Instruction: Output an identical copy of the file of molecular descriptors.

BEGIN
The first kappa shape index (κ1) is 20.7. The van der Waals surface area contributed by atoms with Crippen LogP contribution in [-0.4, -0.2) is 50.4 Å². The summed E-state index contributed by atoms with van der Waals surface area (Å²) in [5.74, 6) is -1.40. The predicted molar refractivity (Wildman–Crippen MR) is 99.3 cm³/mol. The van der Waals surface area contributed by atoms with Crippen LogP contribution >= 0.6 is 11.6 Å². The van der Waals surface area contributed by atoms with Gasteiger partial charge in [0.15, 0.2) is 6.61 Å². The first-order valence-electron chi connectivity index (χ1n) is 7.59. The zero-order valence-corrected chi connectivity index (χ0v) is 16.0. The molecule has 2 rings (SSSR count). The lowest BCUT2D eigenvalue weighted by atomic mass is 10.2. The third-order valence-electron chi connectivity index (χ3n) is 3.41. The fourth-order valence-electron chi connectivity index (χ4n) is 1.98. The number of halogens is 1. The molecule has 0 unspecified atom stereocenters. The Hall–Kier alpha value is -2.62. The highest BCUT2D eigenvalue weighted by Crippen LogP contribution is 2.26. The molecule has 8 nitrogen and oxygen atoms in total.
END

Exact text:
The first kappa shape index (κ1) is 20.7. The van der Waals surface area contributed by atoms with Crippen LogP contribution in [-0.4, -0.2) is 50.4 Å². The summed E-state index contributed by atoms with van der Waals surface area (Å²) in [5.74, 6) is -1.40. The predicted molar refractivity (Wildman–Crippen MR) is 99.3 cm³/mol. The van der Waals surface area contributed by atoms with Crippen LogP contribution >= 0.6 is 11.6 Å². The van der Waals surface area contributed by atoms with Gasteiger partial charge in [0.15, 0.2) is 6.61 Å². The first-order valence-electron chi connectivity index (χ1n) is 7.59. The zero-order valence-corrected chi connectivity index (χ0v) is 16.0. The molecule has 2 rings (SSSR count). The lowest BCUT2D eigenvalue weighted by atomic mass is 10.2. The third-order valence-electron chi connectivity index (χ3n) is 3.41. The fourth-order valence-electron chi connectivity index (χ4n) is 1.98. The number of halogens is 1. The molecule has 0 unspecified atom stereocenters. The Hall–Kier alpha value is -2.62. The highest BCUT2D eigenvalue weighted by Crippen LogP contribution is 2.26. The molecule has 8 nitrogen and oxygen atoms in total.